Is Shyp Myscalculating on Fine Art?
Ask anyone who’s worked their way up from the bottom of the gallery industry, and they’ll tell you that coordinating fine art packing and shipping is notorious for both its cost and its hassle–especially when the arrangements involve the churning madness of a major art fair. So it makes perfect sense that, as the art and tech sectors continue to tentatively grope each other under a blanket, a Silicon Valley startup might recognize the market inefficiency and try to solve it in an innovative way.
Shyp is doing its damnedest to be that startup. The venture recently announced plans to expand to Miami from its original base in San Francisco and its second zone of influence in New York. And according to Miami.com, Shyp’s explicit strategy is to do so in time for this year's Art Basel Miami Beach, the glitziest and most commercially orgiastic of the US art fairs–not to mention one of the most globally prominent, period.
At a glance, Shyp’s “no sleep til Basel” calculus looks eminently reasonable: huge art fair + huge number of sales + huge number of shipments needing to be sent = huge business opportunity.
But if you know any of the gory details of how fine art packing and shipping actually functions, you’re bound to see all the distressing cracks in the logic structure of that equation. In fact, they become so glaring that it’s giving me minor anxiety sweats to even discuss them now.
Why? Two reasons. Number one, I’m assuming that any Silicon Valley startup worth its series A funding (Shyp closed a $10M round in July per TechCrunch) has run sound analytics on its business plan. So it’s entirely possible that Shyp either mined the data for something I don’t know from my experience in the gallery sector, or they’re using Basel Miami strictly as a piece of publicity flash paper when the move’s real substance is the far less sexy long-term business in a serious international shipping hub–status Miami can claim thanks to geography, an international airport, and Port Miami (not to be confused with Rick Ross’s preposition-happy debut album).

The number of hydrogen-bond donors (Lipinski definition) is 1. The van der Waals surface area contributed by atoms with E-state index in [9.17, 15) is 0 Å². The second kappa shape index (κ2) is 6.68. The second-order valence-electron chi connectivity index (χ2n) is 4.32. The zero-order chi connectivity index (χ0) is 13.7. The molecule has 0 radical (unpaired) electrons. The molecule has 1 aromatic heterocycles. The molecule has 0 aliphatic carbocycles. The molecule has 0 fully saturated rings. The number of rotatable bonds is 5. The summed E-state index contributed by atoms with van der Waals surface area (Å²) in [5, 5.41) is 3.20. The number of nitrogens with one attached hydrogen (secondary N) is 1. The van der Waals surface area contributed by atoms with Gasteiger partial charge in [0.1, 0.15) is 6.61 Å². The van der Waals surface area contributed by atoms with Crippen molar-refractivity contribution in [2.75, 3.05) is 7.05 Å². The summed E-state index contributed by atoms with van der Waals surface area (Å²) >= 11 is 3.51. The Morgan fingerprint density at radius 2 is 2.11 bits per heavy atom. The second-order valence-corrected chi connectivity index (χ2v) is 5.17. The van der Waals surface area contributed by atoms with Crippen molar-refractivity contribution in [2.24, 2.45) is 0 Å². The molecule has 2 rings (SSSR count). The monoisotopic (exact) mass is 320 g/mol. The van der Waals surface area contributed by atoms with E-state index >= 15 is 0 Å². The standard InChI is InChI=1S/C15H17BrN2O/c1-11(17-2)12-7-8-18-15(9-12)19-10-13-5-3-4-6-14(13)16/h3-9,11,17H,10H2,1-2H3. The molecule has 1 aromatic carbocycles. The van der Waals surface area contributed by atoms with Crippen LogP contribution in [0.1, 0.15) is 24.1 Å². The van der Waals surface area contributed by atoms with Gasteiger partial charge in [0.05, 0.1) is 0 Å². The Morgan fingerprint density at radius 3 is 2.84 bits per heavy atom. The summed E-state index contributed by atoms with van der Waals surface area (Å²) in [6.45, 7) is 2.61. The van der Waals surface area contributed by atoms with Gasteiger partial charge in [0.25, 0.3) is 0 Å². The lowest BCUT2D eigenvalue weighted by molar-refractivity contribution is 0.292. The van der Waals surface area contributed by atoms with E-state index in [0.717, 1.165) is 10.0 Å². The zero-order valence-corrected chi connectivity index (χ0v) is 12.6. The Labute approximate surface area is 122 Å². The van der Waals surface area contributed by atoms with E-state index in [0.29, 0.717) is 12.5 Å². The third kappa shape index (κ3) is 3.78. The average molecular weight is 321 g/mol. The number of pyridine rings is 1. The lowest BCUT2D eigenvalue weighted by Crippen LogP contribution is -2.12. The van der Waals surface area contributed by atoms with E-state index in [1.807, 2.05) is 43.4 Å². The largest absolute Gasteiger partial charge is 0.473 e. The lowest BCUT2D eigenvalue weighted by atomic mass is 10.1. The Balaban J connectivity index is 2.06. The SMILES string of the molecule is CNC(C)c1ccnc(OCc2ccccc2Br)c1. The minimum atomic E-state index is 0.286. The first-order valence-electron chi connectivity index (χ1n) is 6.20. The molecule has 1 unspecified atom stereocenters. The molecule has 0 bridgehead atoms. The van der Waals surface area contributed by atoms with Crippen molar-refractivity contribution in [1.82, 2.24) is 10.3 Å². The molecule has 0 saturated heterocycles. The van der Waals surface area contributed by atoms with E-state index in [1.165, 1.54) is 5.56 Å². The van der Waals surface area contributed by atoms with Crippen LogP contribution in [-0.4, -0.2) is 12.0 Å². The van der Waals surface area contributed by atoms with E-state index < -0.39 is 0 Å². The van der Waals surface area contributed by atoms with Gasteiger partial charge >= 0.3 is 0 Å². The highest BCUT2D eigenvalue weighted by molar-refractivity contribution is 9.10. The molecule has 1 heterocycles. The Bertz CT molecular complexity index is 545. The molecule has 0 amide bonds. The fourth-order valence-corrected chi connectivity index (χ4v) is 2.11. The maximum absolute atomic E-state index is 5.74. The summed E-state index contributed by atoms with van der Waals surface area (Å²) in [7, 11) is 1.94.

But the second reason I shudder to think about Shyp’s apparent plans for Art Basel Miami is the potential that the startup will be embarrassed on a grand scale, like Carrie White on the prom stage with a vat of pig’s blood poised overhead. From what I’ve been able to glean about how Shyp operates, I just don’t see how the economics or the efficiencies that together form the core of their business plan can ever mesh with the high-stakes particularities of the fine art industry.
To understand my misgivings, we first have to understand how Shyp works. The idea is elegantly simple: Download the app to your mobile device; shoot a photo of the item you want to ship; enter the linear dimensions, weight, destination address, and delivery deadline for the package.
Per its On-Demand Pickup page, Shyp will then “immediately” send one of its “Shyp Heroes” to your location to professionally pack the item “soon after the request is made,” at which point it will be whisked away to whichever of Shyp’s affiliated carriers offers the lowest rate to fit your needs.
The cost for the pickup? A mere five bucks. The cost of the packing? Nada. Zip. Zero. Zilch. The end result is something like a shipping industry hybrid between Uber and Kayak.
Sounds stupendous, right? And considering Shyp is now colonizing its third major American metropolis, it seems fair to conclude (without knowing the numbers) that by and large the customer base agrees.
Frankly, if the economics work out, I think it’s a brilliant idea in a typical consumer context. But when you try to apply the model to a fine art context, the problems start to multiply like sequels to a successful horror movie.
The first vulnerability arises in the way Miami.com describes Shyp’s alleged appeal to Baselites: “This digital service will allow collectors to ship their newly purchased art works home from their smartphone."
The problem is, collectors aren’t responsible for arranging shipping of newly acquired artworks. The galleries or dealers are–at least at any respectable rung of the art sales hierarchy. And any entity able to snag temporary real estate at Art Basel Miami certainly qualifies for that description.